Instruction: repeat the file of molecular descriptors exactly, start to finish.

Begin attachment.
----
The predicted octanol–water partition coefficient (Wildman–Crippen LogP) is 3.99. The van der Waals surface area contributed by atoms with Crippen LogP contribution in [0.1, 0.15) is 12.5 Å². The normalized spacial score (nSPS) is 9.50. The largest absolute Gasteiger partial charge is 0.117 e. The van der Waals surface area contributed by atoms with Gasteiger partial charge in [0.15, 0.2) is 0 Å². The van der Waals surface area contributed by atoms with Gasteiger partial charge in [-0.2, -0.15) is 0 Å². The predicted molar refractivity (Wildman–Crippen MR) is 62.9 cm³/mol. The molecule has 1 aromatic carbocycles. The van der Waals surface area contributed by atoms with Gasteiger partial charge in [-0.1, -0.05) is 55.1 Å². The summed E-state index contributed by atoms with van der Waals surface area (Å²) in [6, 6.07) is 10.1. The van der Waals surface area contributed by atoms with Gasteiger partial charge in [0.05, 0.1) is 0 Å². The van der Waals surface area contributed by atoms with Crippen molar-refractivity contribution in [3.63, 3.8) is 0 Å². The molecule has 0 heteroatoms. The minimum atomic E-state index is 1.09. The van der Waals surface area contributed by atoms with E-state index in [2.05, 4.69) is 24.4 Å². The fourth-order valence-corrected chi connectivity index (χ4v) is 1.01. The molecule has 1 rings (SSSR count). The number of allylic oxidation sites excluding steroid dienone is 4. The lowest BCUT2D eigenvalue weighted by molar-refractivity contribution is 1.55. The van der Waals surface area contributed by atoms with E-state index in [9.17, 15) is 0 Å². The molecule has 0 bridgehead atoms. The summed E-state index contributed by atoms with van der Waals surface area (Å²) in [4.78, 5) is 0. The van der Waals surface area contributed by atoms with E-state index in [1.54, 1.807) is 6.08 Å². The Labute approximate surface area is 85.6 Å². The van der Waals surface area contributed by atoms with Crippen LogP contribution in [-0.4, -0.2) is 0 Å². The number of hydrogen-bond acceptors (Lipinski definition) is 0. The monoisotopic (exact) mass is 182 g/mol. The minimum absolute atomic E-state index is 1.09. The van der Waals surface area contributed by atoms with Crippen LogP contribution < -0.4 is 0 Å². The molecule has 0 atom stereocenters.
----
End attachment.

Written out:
The predicted octanol–water partition coefficient (Wildman–Crippen LogP) is 3.99. The van der Waals surface area contributed by atoms with Crippen LogP contribution in [0.1, 0.15) is 12.5 Å². The normalized spacial score (nSPS) is 9.50. The largest absolute Gasteiger partial charge is 0.117 e. The van der Waals surface area contributed by atoms with Gasteiger partial charge in [0.15, 0.2) is 0 Å². The van der Waals surface area contributed by atoms with Gasteiger partial charge in [-0.2, -0.15) is 0 Å². The predicted molar refractivity (Wildman–Crippen MR) is 62.9 cm³/mol. The molecule has 1 aromatic carbocycles. The van der Waals surface area contributed by atoms with Gasteiger partial charge in [-0.1, -0.05) is 55.1 Å². The summed E-state index contributed by atoms with van der Waals surface area (Å²) in [6, 6.07) is 10.1. The van der Waals surface area contributed by atoms with Gasteiger partial charge in [0.05, 0.1) is 0 Å². The van der Waals surface area contributed by atoms with Crippen molar-refractivity contribution in [3.63, 3.8) is 0 Å². The molecule has 0 heteroatoms. The minimum atomic E-state index is 1.09. The van der Waals surface area contributed by atoms with E-state index in [2.05, 4.69) is 24.4 Å². The fourth-order valence-corrected chi connectivity index (χ4v) is 1.01. The molecule has 1 rings (SSSR count). The number of allylic oxidation sites excluding steroid dienone is 4. The lowest BCUT2D eigenvalue weighted by molar-refractivity contribution is 1.55. The van der Waals surface area contributed by atoms with E-state index in [9.17, 15) is 0 Å². The molecule has 0 bridgehead atoms. The summed E-state index contributed by atoms with van der Waals surface area (Å²) in [4.78, 5) is 0. The van der Waals surface area contributed by atoms with E-state index in [1.54, 1.807) is 6.08 Å². The Labute approximate surface area is 85.6 Å². The van der Waals surface area contributed by atoms with Crippen LogP contribution in [-0.4, -0.2) is 0 Å². The number of hydrogen-bond acceptors (Lipinski definition) is 0. The monoisotopic (exact) mass is 182 g/mol. The minimum absolute atomic E-state index is 1.09. The van der Waals surface area contributed by atoms with Crippen LogP contribution < -0.4 is 0 Å². The molecule has 0 atom stereocenters.